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given 2 large tables(imagine hundreds of millions of rows), each one has a string column, how do you get the diff?

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I'd think about creating an index on that column in each DB, then using a program to process through each DB in parallel using an ordering on that column. It would advance in both as you have records that are equal, and in one or the other as you find they are out of sync (keeping track of the out of sequence records). The creation of the index could be very costly in terms of both time and space (at least initially). Keeping it updated, though, if you are going to continue adding records may not add to much overhead. Once you have the index in place you should be able to process the difference in linear time. Producing the index -- assuming you have enough space -- should be an O(nlogn) operation.

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I forgot to mention that the indices were already computed, should I export the column into file and then use some unix diff utility? –  user217631 Apr 30 '11 at 7:21
    
@user - I wouldn't. I would probably just write a program that does a select/orderby on the column in each DB and walk through them computing the diff as you go. –  tvanfosson Apr 30 '11 at 19:26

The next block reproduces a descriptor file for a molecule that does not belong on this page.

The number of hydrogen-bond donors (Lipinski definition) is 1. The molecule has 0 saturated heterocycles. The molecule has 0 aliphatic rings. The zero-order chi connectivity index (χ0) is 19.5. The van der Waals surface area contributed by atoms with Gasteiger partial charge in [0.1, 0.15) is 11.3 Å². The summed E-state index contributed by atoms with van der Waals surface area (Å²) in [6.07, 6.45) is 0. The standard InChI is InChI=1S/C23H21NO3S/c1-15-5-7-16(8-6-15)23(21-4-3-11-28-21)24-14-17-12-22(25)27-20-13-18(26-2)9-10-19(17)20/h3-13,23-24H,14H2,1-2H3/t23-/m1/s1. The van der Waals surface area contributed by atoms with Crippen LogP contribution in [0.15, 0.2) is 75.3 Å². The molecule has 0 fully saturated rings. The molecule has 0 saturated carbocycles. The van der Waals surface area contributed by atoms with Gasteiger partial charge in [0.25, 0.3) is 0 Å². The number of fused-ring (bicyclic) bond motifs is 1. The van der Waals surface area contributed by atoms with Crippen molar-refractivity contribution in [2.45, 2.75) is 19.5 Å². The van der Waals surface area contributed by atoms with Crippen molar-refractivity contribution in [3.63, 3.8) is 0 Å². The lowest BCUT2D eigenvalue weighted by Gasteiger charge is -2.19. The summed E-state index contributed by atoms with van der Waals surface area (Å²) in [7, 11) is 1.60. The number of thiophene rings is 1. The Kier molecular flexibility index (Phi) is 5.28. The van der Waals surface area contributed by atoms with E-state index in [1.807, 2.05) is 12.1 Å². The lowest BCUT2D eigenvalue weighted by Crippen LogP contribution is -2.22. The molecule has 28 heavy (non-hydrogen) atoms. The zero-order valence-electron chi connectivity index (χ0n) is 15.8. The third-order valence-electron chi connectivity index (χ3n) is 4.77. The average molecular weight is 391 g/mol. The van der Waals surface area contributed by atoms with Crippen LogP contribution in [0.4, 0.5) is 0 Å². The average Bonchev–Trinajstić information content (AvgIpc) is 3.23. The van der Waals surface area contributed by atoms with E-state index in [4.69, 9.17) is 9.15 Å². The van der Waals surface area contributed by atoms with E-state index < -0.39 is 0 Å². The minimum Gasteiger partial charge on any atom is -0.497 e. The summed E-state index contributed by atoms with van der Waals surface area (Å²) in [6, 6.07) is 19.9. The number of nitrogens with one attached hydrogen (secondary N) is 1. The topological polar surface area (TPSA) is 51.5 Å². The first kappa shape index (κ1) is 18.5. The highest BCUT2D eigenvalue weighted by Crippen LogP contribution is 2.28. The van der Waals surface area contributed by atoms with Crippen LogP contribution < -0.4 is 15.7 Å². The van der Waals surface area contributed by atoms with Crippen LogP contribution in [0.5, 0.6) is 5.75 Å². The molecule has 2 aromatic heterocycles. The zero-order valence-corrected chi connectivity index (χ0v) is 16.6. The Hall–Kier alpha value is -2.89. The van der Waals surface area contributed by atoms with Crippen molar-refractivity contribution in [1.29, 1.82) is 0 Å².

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Check out the open-source Percona Toolkit ---specifically, the pt-table-sync utility.

Its primary purpose is to sync a MySQL table with its replica, but since its output is the set of MySQL commands necessary to reconcile the differences between two tables, it's a natural fit for comparing the two.

What it actually does under the hood is a bit complex, and it actually uses different approaches depending on what it can tell about your tables (indexes, etc.), but one of the basic ideas is that it does fast CRC32 checksums on chunks of the indexes, and if the checksums don't match, it examines those records more closely. Note that this method is much faster than walking both indexes linearly and comparing them.

It only gets you part of the way, though. Because the generated commands are intended to sync a replica with its master, they simply replace the current contents of the replica for all differing records. In other words, the commands generated modify all fields in the record (not just the ones that have changed). So once you use pt-table-sync to find the diffs, you'd need to wrap the results in something to examine the differing records by comparing each field in the record.

But pt-table-sync does what you already knew to be the hard part: detecting diffs, really fast. It's written in Perl; the source should provide good breadcrumbs.

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